Saturday, 16 June 2012

Poetic Tough Love

You may think, during the course of this poem, when I become all ranty 
   and demonic,
That my agitated persona is, in fact, not an agitated persona at all, but 
   simply one which is knowingly ironic;
That behind the raging bile,
There is a charming and engaging smile;
That I don’t genuinely despise the targets of my merciless and hateful 
And really, I’m laughing with you, behind the sonic façade of this 
   furiously enraged incantation.

But you’d be wrong.

This is a poem in which I shall be genuinely complaining,
About poets who step into the public arena having studiously avoided any 
   notion of being entertaining;
Who spew forth lines which they wrongly believe are both intensely 
   important and emotionally draining,
But which are, in fact, dazzlingly inept.
We’ve all heard these poets; we’ve heard them, and we’ve wept:
Tears of frustration,
Tears of agitation,
Tears at being subjected to their symbolic masturbation;
But tears which we never cry, because we’re too polite
To stand up and say: your poetry’s shite!

For these poets, whose attempts at poetic refulgence
Begin – and end – with nauseating self-indulgence;
Whose poetry has all of the charm,
Of an essay on self-harm;
For them, with their pretentiously opaque and useless poetic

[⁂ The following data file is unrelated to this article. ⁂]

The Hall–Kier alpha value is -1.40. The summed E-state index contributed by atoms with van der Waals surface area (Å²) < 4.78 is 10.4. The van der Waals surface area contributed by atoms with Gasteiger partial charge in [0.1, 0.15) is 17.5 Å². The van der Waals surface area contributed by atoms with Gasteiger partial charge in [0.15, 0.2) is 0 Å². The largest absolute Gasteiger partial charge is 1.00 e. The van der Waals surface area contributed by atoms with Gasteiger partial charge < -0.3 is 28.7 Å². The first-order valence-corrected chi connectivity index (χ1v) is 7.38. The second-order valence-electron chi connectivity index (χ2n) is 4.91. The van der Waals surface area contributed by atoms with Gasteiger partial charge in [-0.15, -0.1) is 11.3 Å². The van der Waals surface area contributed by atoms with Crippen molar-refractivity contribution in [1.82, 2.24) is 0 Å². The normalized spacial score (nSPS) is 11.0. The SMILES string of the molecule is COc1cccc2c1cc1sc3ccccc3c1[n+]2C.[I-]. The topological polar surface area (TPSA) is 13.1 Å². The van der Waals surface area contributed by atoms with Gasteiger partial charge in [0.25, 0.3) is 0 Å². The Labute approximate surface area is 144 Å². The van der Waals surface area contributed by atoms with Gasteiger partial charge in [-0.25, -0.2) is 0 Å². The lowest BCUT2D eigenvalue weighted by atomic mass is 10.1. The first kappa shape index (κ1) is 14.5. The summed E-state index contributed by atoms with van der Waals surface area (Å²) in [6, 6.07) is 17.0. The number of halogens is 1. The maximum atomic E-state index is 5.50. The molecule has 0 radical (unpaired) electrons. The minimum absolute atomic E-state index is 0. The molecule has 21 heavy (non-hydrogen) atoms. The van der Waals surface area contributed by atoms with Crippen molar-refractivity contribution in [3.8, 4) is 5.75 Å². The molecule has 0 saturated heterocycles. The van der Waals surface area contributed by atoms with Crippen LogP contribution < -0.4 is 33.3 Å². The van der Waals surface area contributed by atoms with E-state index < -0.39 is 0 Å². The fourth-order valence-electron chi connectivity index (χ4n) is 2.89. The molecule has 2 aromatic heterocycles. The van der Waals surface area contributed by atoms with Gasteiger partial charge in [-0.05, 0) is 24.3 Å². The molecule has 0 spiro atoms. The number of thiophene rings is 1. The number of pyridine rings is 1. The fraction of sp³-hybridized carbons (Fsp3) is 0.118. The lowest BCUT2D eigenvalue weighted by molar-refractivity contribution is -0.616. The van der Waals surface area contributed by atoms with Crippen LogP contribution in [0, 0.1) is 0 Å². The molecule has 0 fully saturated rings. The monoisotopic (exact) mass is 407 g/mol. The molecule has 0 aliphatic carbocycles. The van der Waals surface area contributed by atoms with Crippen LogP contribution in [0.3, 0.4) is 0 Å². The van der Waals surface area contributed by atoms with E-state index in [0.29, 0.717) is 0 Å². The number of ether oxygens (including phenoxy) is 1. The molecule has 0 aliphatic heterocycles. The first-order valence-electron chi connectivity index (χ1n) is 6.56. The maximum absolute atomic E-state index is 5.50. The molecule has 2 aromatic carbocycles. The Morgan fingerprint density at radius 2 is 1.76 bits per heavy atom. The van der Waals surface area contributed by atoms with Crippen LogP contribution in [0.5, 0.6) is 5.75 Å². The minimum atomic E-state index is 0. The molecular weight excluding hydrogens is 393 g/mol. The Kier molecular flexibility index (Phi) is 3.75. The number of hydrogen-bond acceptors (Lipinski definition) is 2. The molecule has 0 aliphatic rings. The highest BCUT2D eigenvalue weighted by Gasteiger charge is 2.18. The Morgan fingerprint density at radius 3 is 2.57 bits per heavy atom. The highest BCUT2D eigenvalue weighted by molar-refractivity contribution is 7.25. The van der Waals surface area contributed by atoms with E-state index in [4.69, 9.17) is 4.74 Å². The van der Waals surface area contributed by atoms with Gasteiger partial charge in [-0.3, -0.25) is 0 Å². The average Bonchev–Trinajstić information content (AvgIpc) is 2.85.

I have written a set of performance poetry instructions,
To contemplate before the next occasion when they unwittingly bore an 
   audience into catatonic submission.
That’s right – this poem is a bit of free tuition,
From a patience-sapped poet on a do-or-die mission.

I’ve made it pretty simple for them to follow these instructions, although 
   I’m pretty sure that they won’t,
Indeed, it couldn’t be any simpler; it’s just one word: don’t.


  1. Gosh, the lion has been ruffled- hear him roar!

  2. Each of us is convinced that it's all those others you're talking about here. I know, for example, that I've certainly never been guilt of any of this. I'm equally sure that no-one has ever listened to either of us with any degree of boredom, or thought "he could have said that better".

  3. And such poets will overrun their time slots, failing to look up once at the glazed eyes before them, mistaking the eventual applause for approbation, instead of relief..............